Tehran investors may be guilty of wishful thinking. My guess is they probably have it right. So far, Iran is following the script for a gradual, face-saving exit from a nuclear program that even Russia and China have signaled is too dangerous. The Iranians will bargain up to the edge of the cliff, but they don’t seem eager to jump.
The mechanics of an eventual settlement are clear enough after Saturday’s first session in Istanbul: Iran would agree to stop enriching uranium to the 20 percent level, and would halt work at an underground facility near Qom built for higher enrichment. Iran would export its stockpile of highly enriched uranium for final processing to 20 percent, for use in medical isotopes.
In the language of these talks, the Iranians could describe their actions not as concessions to the West, but as “confidence-building” measures, aimed at demonstrating the seriousness of Supreme Leader Ali Khamenei’s public pledge in February not to commit the “grave sin” of building a nuclear weapon. And the West would describe its easing of sanctions not as a climb down, but as “reciprocity.”
The basic framework was set weeks ago,in an exchange of letters between the chief negotiators. Catherine Ashton, who represents the group of permanent U.N. security council members and Germany, proposed a “confidence-building exercise aimed at facilitating a constructive dialogue on the basis of reciprocity and a step-by-step approach.” The Iranian negotiator, Saeed Jalili, responded that because the West was willing to recognize Iran’s right to peaceful nuclear energy, “our talks for cooperation based on step-by-step principles and reciprocity on Iran’s nuclear issue could be commenced.” Jalili’s status as personal representative of the supreme leader was important, too.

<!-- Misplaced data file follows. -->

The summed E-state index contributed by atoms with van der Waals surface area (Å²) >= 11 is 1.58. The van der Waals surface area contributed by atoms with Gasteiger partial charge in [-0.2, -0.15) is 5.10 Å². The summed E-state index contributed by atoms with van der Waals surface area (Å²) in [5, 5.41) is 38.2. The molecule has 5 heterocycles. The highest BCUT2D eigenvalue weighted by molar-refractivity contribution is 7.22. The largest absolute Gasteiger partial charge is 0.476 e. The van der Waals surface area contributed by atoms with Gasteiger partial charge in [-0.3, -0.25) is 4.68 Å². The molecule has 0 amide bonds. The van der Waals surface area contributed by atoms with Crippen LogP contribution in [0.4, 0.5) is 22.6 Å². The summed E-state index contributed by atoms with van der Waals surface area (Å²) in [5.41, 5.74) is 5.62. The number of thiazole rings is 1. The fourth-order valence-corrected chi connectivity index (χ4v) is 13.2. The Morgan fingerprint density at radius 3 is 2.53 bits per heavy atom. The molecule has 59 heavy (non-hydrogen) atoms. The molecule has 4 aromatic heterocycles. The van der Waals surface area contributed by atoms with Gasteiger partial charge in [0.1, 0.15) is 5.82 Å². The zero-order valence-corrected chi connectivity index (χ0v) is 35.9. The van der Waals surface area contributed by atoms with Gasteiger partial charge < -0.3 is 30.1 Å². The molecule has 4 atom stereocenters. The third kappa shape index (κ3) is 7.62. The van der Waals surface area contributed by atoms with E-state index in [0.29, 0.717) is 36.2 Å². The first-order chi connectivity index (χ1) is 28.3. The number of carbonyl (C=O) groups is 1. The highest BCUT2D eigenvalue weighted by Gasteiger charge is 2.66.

“Step-by-step” and “reciprocity” are the guideposts for this exercise.
Israeli Prime Minister Benjamin Netanyahu played his expected role in this choreography, criticizing the negotiators for agreeing to another round of talks on May 23 in Baghdad without getting concessions in return. “My initial impression is that Iran has been given a freebie,” Netanyahu said. “It has got five weeks to continue enrichment without any limitation, any inhibition.” A perfect rebuff — just scornful enough to keep the Iranians (and Americans, too) worried that the Israelis might launch a military attack this summer if no real progress is made in the talks.
The Iranians seem to be preparing their public for a deal that limits enrichment, while preserving the right to enrich. In an interview Monday with the Iranian student news agency, Foreign Minister Ali Akbar Salehi explained that “making 20 percent fuel is our right,” but that “if they guarantee that they will provide us with the different levels of enriched fuel that we need, then that would be another issue.”
Jalili struck the same upbeat tone in comments printed in the Tehran Times. “We witnessed progress,” he said, explaining that the supreme leader’s religious edict renouncing nuclear weapons “created an opportunity for concrete steps toward disarmament and non-proliferation.” He said “the next talks should be based on confidence-building measures, which would build the confidence of Iranians.”
Translation: The Iranians expect to be paid, in “step-by-step” increments, as they move toward a deal. At a minimum, they will want a delay of the U.S. and European sanctions that take full effect June 28 and July 1, respectively. That timetable gives the West leverage, too — to keep the threatened sanctions in place until the Iranians have made the concessions. It’s a well-prepared negotiation, in other words, and it seems likely to succeed if each side keeps to the script and doesn’t muff its lines.
David Ignatius writes for The Washington Post.